defendant from that time until an order was entered on December
28, 1984, permitting her to withdraw. During that time, Ms.
McKenna represented the defendant at his preliminary hearing and
his arraignment, and had filed various motions such as motions to
dismiss for lack of venue. Ms. McKenna sought leave to withdraw
because she had accepted a job effective March 1, 1985, as an
assistant Saline county attorney.
A hearing was held February 5, 1985, on defendant's motion to
appoint a special prosecutor. No testimony was given but oral
arguments were heard. The defendant requested either the entire
three-person staff of the Saline County prosecutor's office be
disqualified or, in the alternative, restraints be placed on Ms.
McKenna. The Saline county attorney, Mickey Mosier, represented
to the court he had prosecuted the case from its inception and
would continue to do so. He stated Ms. McKenna would have no
responsibilities with this case and there would be no
communication with her about the case. The trial court denied the
defendant's motion to disqualify the entire county attorney's
staff. The trial court stated it felt comfortable in believing
Ms. McKenna fully understood her ethical obligations not to
participate, either directly or indirectly, in the prosecution of
the defendant. In order to avoid the appearance of impropriety,
the trial court specifically disqualified Ms. McKenna from
engaging directly or indirectly in the prosecution of the
The defendant argues the trial court's order precluding Ms.
McKenna from any participation is not a sufficient precaution to
insure public confidence and avoid the appearance of impropriety.
The trial court properly disqualified Ms. McKenna from any
direct participation and that issue is not raised on appeal. See
State v. Leigh, 178 Kan. 549, 552-53, 289 P.2d 774 (1955). The
issue is whether the entire staff of the county attorney's office
should be disqualified because of Ms. McKenna's former
representation of the defendant.
Whether an entire prosecuting staff should be disqualified
because one prosecuting attorney has formerly represented the
defendant on a prior, unrelated, criminal matter was discussed in
State v. Laughlin, 232 Kan. 110, 114, 652 P.2d 690 (1982). It
[239 Kan. 581]
"In any particular case where the issue is raised,
the trial court must determine whether the
prosecutor, by reason of his prior professional
relationship with the accused, has obtained knowledge
of facts upon which the later case is predicated or
facts which are closely interwoven therewith. The
important consideration is to protect the confidence
inherent in the attorney-client relationship and thus
to avoid a breach of trust between the client and his
attorney. The determination of whether there is a
conflict of interest actually present or whether the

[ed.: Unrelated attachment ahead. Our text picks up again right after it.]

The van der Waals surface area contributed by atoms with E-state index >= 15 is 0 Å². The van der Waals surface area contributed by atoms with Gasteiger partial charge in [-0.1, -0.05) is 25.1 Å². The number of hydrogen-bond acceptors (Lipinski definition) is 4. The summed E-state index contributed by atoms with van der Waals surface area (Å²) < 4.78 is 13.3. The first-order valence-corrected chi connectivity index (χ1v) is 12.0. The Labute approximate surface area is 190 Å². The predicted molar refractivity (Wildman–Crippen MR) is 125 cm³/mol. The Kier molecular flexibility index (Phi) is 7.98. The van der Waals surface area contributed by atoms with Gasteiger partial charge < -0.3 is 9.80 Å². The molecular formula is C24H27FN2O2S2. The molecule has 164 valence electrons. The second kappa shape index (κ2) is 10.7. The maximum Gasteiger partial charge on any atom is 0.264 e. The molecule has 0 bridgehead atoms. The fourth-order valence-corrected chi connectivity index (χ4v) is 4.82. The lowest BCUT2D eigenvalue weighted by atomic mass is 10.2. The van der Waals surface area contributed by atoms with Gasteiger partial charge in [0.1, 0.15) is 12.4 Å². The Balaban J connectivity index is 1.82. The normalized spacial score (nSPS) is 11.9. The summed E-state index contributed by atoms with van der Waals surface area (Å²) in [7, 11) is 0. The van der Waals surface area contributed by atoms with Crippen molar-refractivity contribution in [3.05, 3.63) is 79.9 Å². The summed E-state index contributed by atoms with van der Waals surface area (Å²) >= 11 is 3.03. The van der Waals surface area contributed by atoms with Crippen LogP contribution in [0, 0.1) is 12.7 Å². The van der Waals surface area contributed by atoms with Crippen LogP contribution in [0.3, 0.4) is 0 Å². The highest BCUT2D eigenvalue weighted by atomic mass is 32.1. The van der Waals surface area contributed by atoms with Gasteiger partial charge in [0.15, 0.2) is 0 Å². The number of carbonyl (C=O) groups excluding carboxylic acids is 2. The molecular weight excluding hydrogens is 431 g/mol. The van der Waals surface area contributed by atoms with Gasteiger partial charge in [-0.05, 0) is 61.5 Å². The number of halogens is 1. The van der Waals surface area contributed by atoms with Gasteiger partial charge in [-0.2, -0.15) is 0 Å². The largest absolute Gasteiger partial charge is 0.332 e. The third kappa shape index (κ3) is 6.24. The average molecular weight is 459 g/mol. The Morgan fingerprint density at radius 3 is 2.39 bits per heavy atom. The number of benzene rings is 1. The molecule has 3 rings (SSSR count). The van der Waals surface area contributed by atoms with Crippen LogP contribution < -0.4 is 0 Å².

prior relationship creates an appearance of
impropriety lies within the sound discretion of the
trial court. In re Estate of Richard,
4 Kan. App. 2d 26, 31, 602 P.2d 122 (1979)."
The defendant in Laughlin admitted there was no actual breach
of confidence or prejudice shown and this court ruled the trial
court did not abuse its discretion in refusing to disqualify the
entire district attorney's office from participating in the trial
of the accused.
Here, Ms. McKenna represented the defendant on the very matter
for which he was being prosecuted. There is a split in authority
concerning whether the entire staff of a prosecutor's office
should be disqualified in such a case.
Some states have adopted a per se disqualification rule,
i.e., the mere appearance of impropriety alone is enough to
warrant disqualification of an entire prosecuting office based on
one member's prior representation of the defendant in the same
prosecution. Disqualification is necessary irrespective of
whether confidences were breached or prejudice to the defendant
resulted. See State v. Latigue, 108 Ariz. 521, 502 P.2d 1340
(1972); People v. Stevens, 642 P.2d 39 (Colo. App. 1981);
Banton v. State, 475 N.E.2d 1160 (Ind. App. 1985); State v.
Croka, 646 S.W.2d 389 (Mo. App. 1983); State v. Chambers,
86 N.M. 383, 524 P.2d 999 (1974); People v. Shinkle, 51 N.Y.2d 417,
434 N.Y.S.2d 918, 415 N.E.2d 909 (1980); State v. Cooper,
63 Ohio Misc. 1, 409 N.E.2d 1070 (1980).
A majority of the jurisdictions, however, have refused to adopt
such a blanket rule. These courts> look at the circumstances of
the particular case to determine whether confidences have been
breached resulting in prejudice to the defendant, and whether the
defendant's former attorney participated in any way in
prosecuting the defendant. If any impropriety is found, the
entire office must be disqualified. The trial court makes such a
determination and absent an abuse of discretion the appellate
[239 Kan. 582]
will not reverse. See Hannon v. State, 48 Ala. App. 613,
266 So.2d 825 (1972); Upton v. State, 257 Ark. 424, 516 S.W.2d 904
(1974); Chadwick v. Superior Court, 106 Cal.App.3d 108,
164 Cal.Rptr. 864 (1980); State v. Jones, 193 Conn. 70,
475 A.2d 1087 (1984); Thompson v. State, 246 So.2d 760 (Fla. 1971);
Surrette v. State, 251 So.2d 149 (Fla. Dist. App. 1971); State
v. Orozco, 202 N.W.2d 344 (Iowa 1972); State v. Bell,
346 So.2d 1090 (La. 1977); State v. Brown, 274 So.2d 381 (La.
1973); Young v. State, 297 Md. 286, 465 A.2d 1149 (1983); Pisa
v. Commonwealth, 378 Mass. 724, 393 N.E.2d 386 (1979); Collier
v. Legakes, 98 Nev. 307, 646 P.2d 1219 (1982); State v. Cline,